Aytekin Gel

Date of Graduation


Document Type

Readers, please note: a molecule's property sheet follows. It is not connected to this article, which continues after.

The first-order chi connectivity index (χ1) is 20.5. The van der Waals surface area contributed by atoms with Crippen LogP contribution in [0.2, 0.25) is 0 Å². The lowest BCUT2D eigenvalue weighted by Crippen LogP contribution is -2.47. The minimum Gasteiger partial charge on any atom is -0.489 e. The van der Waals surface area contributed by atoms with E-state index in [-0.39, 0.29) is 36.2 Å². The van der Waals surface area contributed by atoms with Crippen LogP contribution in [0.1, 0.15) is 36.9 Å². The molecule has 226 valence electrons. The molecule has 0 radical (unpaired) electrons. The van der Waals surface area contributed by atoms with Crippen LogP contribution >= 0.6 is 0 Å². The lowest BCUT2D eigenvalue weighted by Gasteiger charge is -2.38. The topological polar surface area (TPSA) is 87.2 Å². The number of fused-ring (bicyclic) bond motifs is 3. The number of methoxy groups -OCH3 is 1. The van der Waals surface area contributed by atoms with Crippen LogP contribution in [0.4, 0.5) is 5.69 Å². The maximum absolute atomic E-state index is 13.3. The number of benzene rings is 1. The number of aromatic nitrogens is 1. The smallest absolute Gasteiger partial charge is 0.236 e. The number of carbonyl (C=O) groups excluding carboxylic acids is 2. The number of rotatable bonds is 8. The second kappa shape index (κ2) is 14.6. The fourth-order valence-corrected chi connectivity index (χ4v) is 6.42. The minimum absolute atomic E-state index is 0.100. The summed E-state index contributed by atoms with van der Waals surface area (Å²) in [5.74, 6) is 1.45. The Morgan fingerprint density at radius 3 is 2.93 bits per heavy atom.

In spite of the tremendous advancement of computer technology within the last decade, today's grand challenge problems are still beyond the numerical simulation capability of the most state-of-the-art hardware. Fluid dynamics problems involving the prediction capability for turbulent flows represent one example for such situations. Large eddy simulation (LES) is a viable alternative to direct numerical simulation (DNS) of turbulent flows due to the fact that certain portion of the detailed small-scale information resolved in DNS is suppressed in LES technique in order to make the computational problem more tractable. However, even with LES, today's challenging problems require accurate schemes with higher grid resolution. In addition to these, a faster turn around time to approximate the instantaneous flow behavior has become important. The objective of this study is to refine existing models and develop new approaches to acquire the computational fluid dynamics tools towards performing meaningful large-eddy simulation of weakly compressible turbulent flows. For this purpose, KIVA-3 code, which was originally developed by Los Alamos National Laboratory, has been utilized as the development environment and the computational fluid dynamics tool. The accomplishments of this study can be summarized in three distinct categories; (1) Accuracy improvements: The time accuracy of the code was made fully second-order by implementing a combination of two-stage Runge-Kutta and Adams-Bashforth schemes into the convection phase. Spatial accuracy was also improved substantially by introducing a third convection scheme option where central differencing and quasi-second order upwinding (QSOU) schemes are used in combination. (2) Efficiency improvements: The efficiency of the code on single processor was unproved up to 20% by replacing the “diagonal preconditioner” with a more sophisticated Symmetric Gauss-Seidel and Successive Over-relaxation (SGS/SSOR) type preconditioner without an increase in memory allocation. (3) Computational performance improvements: A distributed-memory implementation of KIVA-3 code based on one-dimensional domain decomposition was successfully developed and tested. All of the essential features of KIVA-3 excluding chemical reactions, spray dynamics and piston movement have been parallelized. The current implementation based on MPI message-passing library is available on several hardware platforms including SGI Origin 2000, Cray T3E and recently Alpha Linux based Beowulf cluster. Benchmark runs for speedup and parallel efficiency were performed on up to 48 processors with several grid resolutions starting from 250,000 to 4.28 million cells for the selected validation and benchmark problems on Origin 2000. The results indicate that for the selected problems, 70–80% of linear speedup can be achieved on up to 48 processors, even with grids larger than one million vertices. Also a parallel efficiency of 60–70% is maintained.